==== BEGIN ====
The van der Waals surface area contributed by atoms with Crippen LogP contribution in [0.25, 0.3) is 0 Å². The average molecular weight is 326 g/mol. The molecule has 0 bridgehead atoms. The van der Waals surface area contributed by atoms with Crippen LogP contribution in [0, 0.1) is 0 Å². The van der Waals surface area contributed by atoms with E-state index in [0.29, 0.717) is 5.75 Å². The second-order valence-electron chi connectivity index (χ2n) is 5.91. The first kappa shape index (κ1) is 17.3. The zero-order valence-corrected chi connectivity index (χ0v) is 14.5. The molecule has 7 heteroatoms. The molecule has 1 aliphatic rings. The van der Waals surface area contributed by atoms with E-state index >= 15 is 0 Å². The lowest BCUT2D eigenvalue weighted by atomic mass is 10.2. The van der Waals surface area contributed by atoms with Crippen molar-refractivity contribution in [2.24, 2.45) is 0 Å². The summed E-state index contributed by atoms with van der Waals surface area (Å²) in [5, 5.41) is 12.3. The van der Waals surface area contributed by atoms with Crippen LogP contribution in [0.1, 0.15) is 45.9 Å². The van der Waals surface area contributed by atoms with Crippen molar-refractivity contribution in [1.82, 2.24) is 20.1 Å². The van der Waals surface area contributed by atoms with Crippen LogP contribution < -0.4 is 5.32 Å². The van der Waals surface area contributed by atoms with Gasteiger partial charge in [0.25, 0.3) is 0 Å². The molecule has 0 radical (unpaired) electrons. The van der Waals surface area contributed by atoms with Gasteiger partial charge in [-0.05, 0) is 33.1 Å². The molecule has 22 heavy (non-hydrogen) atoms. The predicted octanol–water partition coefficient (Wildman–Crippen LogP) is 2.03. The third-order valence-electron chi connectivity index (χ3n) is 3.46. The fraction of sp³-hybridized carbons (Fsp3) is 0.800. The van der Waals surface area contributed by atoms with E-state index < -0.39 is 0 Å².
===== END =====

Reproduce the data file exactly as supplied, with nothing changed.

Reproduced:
The van der Waals surface area contributed by atoms with Crippen LogP contribution in [0.25, 0.3) is 0 Å². The average molecular weight is 326 g/mol. The molecule has 0 bridgehead atoms. The van der Waals surface area contributed by atoms with Crippen LogP contribution in [0, 0.1) is 0 Å². The van der Waals surface area contributed by atoms with E-state index in [0.29, 0.717) is 5.75 Å². The second-order valence-electron chi connectivity index (χ2n) is 5.91. The first kappa shape index (κ1) is 17.3. The zero-order valence-corrected chi connectivity index (χ0v) is 14.5. The molecule has 7 heteroatoms. The molecule has 1 aliphatic rings. The van der Waals surface area contributed by atoms with E-state index >= 15 is 0 Å². The lowest BCUT2D eigenvalue weighted by atomic mass is 10.2. The van der Waals surface area contributed by atoms with Crippen molar-refractivity contribution in [2.24, 2.45) is 0 Å². The summed E-state index contributed by atoms with van der Waals surface area (Å²) in [5, 5.41) is 12.3. The van der Waals surface area contributed by atoms with Crippen LogP contribution in [0.1, 0.15) is 45.9 Å². The van der Waals surface area contributed by atoms with Crippen molar-refractivity contribution in [1.82, 2.24) is 20.1 Å². The van der Waals surface area contributed by atoms with Crippen LogP contribution < -0.4 is 5.32 Å². The van der Waals surface area contributed by atoms with Gasteiger partial charge in [0.25, 0.3) is 0 Å². The molecule has 0 radical (unpaired) electrons. The van der Waals surface area contributed by atoms with Gasteiger partial charge in [-0.05, 0) is 33.1 Å². The molecule has 22 heavy (non-hydrogen) atoms. The predicted octanol–water partition coefficient (Wildman–Crippen LogP) is 2.03. The third-order valence-electron chi connectivity index (χ3n) is 3.46. The fraction of sp³-hybridized carbons (Fsp3) is 0.800. The van der Waals surface area contributed by atoms with E-state index < -0.39 is 0 Å².